How Publishing Has Influenced the Charismatic Movement

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(Charisma Staff)

Note: This Perspective column ran in the January 2015 issue of Charisma magazine.

A new year invites us to reflect on where we are and where we're going. I feel the invitation more strongly this year than most because 2015 marks Charisma's 40th anniversary. Much has happened since Charisma started in 1975. From humble beginnings, the magazine has done its best to chronicle the move of God in our generation.

Last August I wrote about the Assemblies of God centennial, which allowed me to share about our roots at Calvary Assembly of God as a "church magazine." As a 24-year-old newspaper journalist, I was on fire for God and wanting to serve Him the best I could with my journalistic skills. The burgeoning charismatic renewal had touched my life, and I could see it breathing new life into some of the waning Pentecostal denominations that were turning off my generation with legalism and a pining for the "good ol' days" of revival.

Now in our 40th year, I want to write a perspective on what has happened during these four decades. I am no longer a 24-year-old journalist, and Charisma is no longer a church magazine. My position has given me a front-row seat on the Spirit-filled church. So for 2015, I want to reflect as a 60-something on what I've seen thus far. My goal is not to draw attention to myself, but to humbly report what God is doing today in a way other media have not, dealing with the good and the not-so-good.

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Charisma has continued the legacy of Christian Life magazine, which served a similar role in the 1950s and 1960s. Few are still alive who remember Christian Life in its heyday. But before there was a Christianity Today, before there was a CBN, Christian Life reported on the post-World War II emergence of the evangelical movement. In fact, Robert Walker, the magazine's longtime editor, claims to have been the first to put a young evangelist named Billy Graham on the cover of a national magazine.

In the mid-1950s Walker, though from a denomination that looked down upon Pentecostals, received the baptism in the Holy Spirit after visiting the leaders of the Assemblies of God in Springfield, Missouri. He then wrote an article in Christian Life asking evangelicals if their disdain of the healing evangelists of the day meant they were missing all God had for them. This article was the first on what we later identified as the charismatic movement.

We think of this movement as beginning in 1960, when Father Dennis Bennett made his famous announcement about embracing the baptism in the Holy Spirit at St. Mark's Episcopal Church in Van Nuys, California. But the new move of the Spirit went back to the healing revival, the Latter Rain Movement of the late 1940s and the emergence of the Full Gospel Businessmen's Fellowship in the early 1950s.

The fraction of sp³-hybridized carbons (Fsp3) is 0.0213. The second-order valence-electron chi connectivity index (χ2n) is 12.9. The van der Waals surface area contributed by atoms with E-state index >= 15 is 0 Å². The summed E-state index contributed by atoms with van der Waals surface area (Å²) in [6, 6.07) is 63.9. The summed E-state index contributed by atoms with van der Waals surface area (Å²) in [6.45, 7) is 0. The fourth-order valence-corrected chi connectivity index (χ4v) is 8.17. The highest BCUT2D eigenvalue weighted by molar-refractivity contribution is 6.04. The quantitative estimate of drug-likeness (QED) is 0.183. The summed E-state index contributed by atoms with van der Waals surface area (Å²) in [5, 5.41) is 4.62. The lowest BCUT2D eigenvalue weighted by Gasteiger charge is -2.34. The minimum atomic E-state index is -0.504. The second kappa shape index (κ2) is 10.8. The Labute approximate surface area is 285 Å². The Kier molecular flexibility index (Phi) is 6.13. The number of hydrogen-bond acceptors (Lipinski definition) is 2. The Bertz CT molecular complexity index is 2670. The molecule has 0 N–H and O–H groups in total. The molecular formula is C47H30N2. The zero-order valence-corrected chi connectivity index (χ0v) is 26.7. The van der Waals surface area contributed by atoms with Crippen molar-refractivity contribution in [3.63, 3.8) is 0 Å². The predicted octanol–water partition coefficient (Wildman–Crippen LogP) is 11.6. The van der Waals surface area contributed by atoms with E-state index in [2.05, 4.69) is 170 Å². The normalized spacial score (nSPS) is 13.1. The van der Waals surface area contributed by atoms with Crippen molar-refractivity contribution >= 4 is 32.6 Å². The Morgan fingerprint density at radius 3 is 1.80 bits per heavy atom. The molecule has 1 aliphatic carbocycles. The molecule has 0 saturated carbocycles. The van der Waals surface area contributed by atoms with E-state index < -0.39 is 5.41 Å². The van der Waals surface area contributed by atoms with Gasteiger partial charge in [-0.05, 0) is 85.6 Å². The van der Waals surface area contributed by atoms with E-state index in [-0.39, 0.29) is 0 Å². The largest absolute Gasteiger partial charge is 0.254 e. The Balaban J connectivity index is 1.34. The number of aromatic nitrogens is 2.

When first identified by the press, it was called the Neo-Pentecostal movement, though the Roman Catholics must have chafed at the designation and later re-labeled it the "charismatic renewal."

While the Spirit was being poured out, our nation was going through tumultuous times. A young president had recently been assassinated, there was war in Vietnam, and a new generation of Baby Boomers were discovering free love and drugs. 

Derek Prince, one of the early leaders in the charismatic movement, believed this was a pivotal time. He liked to equate moves of the Spirit with what was happening in Israel—1948 was marked by the War of Independence and the beginning of the Latter Rain and the era of healing evangelists, while 1967 included the Six-Day War and the beginning of the charismatic renewal in the Roman Catholic Church.

During this time Christian Life reported on a few of these things. A young broadcaster named Pat Robertson was inviting people to give their testimonies on The 700 Club. Prince and a group later known as the Ft. Lauderdale Five began publishing New Wine Magazine, and in 1971, Dan Malachuk started Logos Journal, which focused on the Holy Spirit movement.

Into this setting Charisma was birthed in 1975. Next month we'll talk about the turbulent 1970s and the beginning of the culture wars. I hope you'll follow this series throughout the year as I give my perspective as a journalist who has spent his life observing and participating in one of history's greatest moves of God. Join me as we continue to ask the key question: What's next?

Steve Strang is the founder and publisher of Charisma. Follow him on Twitter @sstrang or Facebook (stephenestrang).

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